Below is a synopsis of this investment report:
- Late last week, China experienced its first corporate bond default as the solar panel maker, Chaori Solar, failed to make an interest payment. Although defaults are commonplace in the U.S., China’s local governments have historically bailed out companies that are close to missing payments on loans.
- The reason for most bailouts is almost always politically motivated. Local officials in China often fear that a default would damage their career prospects, and the potential economic concerns surrounding unemployment from a failed enterprise in their region/district have encouraged bailouts in the past.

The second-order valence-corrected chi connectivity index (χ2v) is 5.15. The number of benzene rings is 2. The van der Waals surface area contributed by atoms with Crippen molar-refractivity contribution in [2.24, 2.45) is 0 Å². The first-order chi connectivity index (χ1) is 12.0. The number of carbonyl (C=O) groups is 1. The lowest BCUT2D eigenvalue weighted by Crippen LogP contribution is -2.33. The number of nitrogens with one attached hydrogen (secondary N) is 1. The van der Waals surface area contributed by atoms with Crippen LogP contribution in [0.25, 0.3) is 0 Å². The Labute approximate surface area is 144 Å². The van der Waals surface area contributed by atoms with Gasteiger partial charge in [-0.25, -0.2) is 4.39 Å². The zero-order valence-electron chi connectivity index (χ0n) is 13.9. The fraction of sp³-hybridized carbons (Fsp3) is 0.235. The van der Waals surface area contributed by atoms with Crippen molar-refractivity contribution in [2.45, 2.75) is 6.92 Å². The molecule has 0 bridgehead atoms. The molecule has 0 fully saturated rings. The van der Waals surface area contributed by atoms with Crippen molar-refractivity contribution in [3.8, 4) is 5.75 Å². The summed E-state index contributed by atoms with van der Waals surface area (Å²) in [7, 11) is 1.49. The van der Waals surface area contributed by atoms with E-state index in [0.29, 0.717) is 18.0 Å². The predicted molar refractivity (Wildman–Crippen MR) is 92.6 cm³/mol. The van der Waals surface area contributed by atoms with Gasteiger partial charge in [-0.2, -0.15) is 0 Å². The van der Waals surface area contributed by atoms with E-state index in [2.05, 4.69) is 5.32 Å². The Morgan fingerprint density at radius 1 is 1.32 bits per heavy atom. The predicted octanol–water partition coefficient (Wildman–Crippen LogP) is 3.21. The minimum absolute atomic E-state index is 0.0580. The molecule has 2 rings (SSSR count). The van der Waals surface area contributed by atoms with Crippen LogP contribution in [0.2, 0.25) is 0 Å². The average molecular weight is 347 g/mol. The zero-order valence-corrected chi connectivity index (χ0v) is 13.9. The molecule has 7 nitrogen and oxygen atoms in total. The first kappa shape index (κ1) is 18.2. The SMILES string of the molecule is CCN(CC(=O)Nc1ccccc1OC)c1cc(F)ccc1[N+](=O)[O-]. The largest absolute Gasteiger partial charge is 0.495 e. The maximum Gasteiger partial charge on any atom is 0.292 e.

- As a result, investors have often viewed bonds in China to have implicit government backing, which is something that has benefitted China greatly and fueled a rapid credit boom since 2009 to a total size of $1.4 trillion. Since many investors felt that corporate bonds were as safe as government bonds, they chased those bonds with the highest returns with no concern for default risk.
But failures are needed in markets…
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